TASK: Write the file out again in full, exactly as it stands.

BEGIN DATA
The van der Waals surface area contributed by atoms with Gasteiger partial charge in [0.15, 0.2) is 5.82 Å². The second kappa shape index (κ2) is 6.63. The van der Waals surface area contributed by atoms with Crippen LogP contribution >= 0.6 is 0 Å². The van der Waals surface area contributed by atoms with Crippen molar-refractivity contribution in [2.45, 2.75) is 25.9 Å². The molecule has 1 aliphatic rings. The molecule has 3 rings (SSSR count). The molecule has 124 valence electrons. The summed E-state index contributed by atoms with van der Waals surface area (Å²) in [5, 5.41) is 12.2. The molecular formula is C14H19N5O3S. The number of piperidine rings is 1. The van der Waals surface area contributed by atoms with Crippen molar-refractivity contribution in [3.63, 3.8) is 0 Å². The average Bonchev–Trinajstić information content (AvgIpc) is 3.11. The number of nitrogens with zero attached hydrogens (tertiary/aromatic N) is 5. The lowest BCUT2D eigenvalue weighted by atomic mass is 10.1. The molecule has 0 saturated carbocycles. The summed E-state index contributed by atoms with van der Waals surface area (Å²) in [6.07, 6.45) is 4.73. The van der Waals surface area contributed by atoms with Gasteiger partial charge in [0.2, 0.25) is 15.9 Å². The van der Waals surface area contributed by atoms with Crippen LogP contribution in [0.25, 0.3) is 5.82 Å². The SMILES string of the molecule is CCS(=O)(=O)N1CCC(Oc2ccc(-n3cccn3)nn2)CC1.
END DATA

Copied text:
The van der Waals surface area contributed by atoms with Gasteiger partial charge in [0.15, 0.2) is 5.82 Å². The second kappa shape index (κ2) is 6.63. The van der Waals surface area contributed by atoms with Crippen LogP contribution >= 0.6 is 0 Å². The van der Waals surface area contributed by atoms with Crippen molar-refractivity contribution in [2.45, 2.75) is 25.9 Å². The molecule has 1 aliphatic rings. The molecule has 3 rings (SSSR count). The molecule has 124 valence electrons. The summed E-state index contributed by atoms with van der Waals surface area (Å²) in [5, 5.41) is 12.2. The molecular formula is C14H19N5O3S. The number of piperidine rings is 1. The van der Waals surface area contributed by atoms with Crippen molar-refractivity contribution in [3.63, 3.8) is 0 Å². The average Bonchev–Trinajstić information content (AvgIpc) is 3.11. The number of nitrogens with zero attached hydrogens (tertiary/aromatic N) is 5. The lowest BCUT2D eigenvalue weighted by atomic mass is 10.1. The molecule has 0 saturated carbocycles. The summed E-state index contributed by atoms with van der Waals surface area (Å²) in [6.07, 6.45) is 4.73. The van der Waals surface area contributed by atoms with Gasteiger partial charge in [0.2, 0.25) is 15.9 Å². The van der Waals surface area contributed by atoms with Crippen LogP contribution in [0.25, 0.3) is 5.82 Å². The SMILES string of the molecule is CCS(=O)(=O)N1CCC(Oc2ccc(-n3cccn3)nn2)CC1.